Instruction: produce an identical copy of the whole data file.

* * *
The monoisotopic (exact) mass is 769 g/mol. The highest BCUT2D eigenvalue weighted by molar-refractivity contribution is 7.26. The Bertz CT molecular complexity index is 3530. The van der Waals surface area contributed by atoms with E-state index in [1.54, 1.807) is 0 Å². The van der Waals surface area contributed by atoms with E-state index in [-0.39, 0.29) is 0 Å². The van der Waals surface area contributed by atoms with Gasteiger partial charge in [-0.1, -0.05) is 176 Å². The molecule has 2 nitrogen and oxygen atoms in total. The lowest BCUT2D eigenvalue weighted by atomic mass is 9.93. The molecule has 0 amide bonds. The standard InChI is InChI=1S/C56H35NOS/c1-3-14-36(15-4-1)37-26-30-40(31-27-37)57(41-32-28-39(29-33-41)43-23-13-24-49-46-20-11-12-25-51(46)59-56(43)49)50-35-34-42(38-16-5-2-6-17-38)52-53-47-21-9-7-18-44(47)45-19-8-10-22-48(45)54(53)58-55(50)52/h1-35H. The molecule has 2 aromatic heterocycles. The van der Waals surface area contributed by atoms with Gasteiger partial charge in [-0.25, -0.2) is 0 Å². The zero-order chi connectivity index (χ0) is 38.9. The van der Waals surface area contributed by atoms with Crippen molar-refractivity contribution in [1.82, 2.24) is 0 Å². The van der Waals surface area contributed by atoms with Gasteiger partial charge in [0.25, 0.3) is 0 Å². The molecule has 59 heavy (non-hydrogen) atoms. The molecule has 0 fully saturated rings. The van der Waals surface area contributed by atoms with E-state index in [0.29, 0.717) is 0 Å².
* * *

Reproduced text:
The monoisotopic (exact) mass is 769 g/mol. The highest BCUT2D eigenvalue weighted by molar-refractivity contribution is 7.26. The Bertz CT molecular complexity index is 3530. The van der Waals surface area contributed by atoms with E-state index in [1.54, 1.807) is 0 Å². The van der Waals surface area contributed by atoms with E-state index in [-0.39, 0.29) is 0 Å². The van der Waals surface area contributed by atoms with Gasteiger partial charge in [-0.1, -0.05) is 176 Å². The molecule has 2 nitrogen and oxygen atoms in total. The lowest BCUT2D eigenvalue weighted by atomic mass is 9.93. The molecule has 0 amide bonds. The standard InChI is InChI=1S/C56H35NOS/c1-3-14-36(15-4-1)37-26-30-40(31-27-37)57(41-32-28-39(29-33-41)43-23-13-24-49-46-20-11-12-25-51(46)59-56(43)49)50-35-34-42(38-16-5-2-6-17-38)52-53-47-21-9-7-18-44(47)45-19-8-10-22-48(45)54(53)58-55(50)52/h1-35H. The molecule has 2 aromatic heterocycles. The van der Waals surface area contributed by atoms with Gasteiger partial charge in [-0.25, -0.2) is 0 Å². The zero-order chi connectivity index (χ0) is 38.9. The van der Waals surface area contributed by atoms with Crippen molar-refractivity contribution in [1.82, 2.24) is 0 Å². The van der Waals surface area contributed by atoms with Gasteiger partial charge in [0.25, 0.3) is 0 Å². The molecule has 59 heavy (non-hydrogen) atoms. The molecule has 0 fully saturated rings. The van der Waals surface area contributed by atoms with E-state index in [0.29, 0.717) is 0 Å².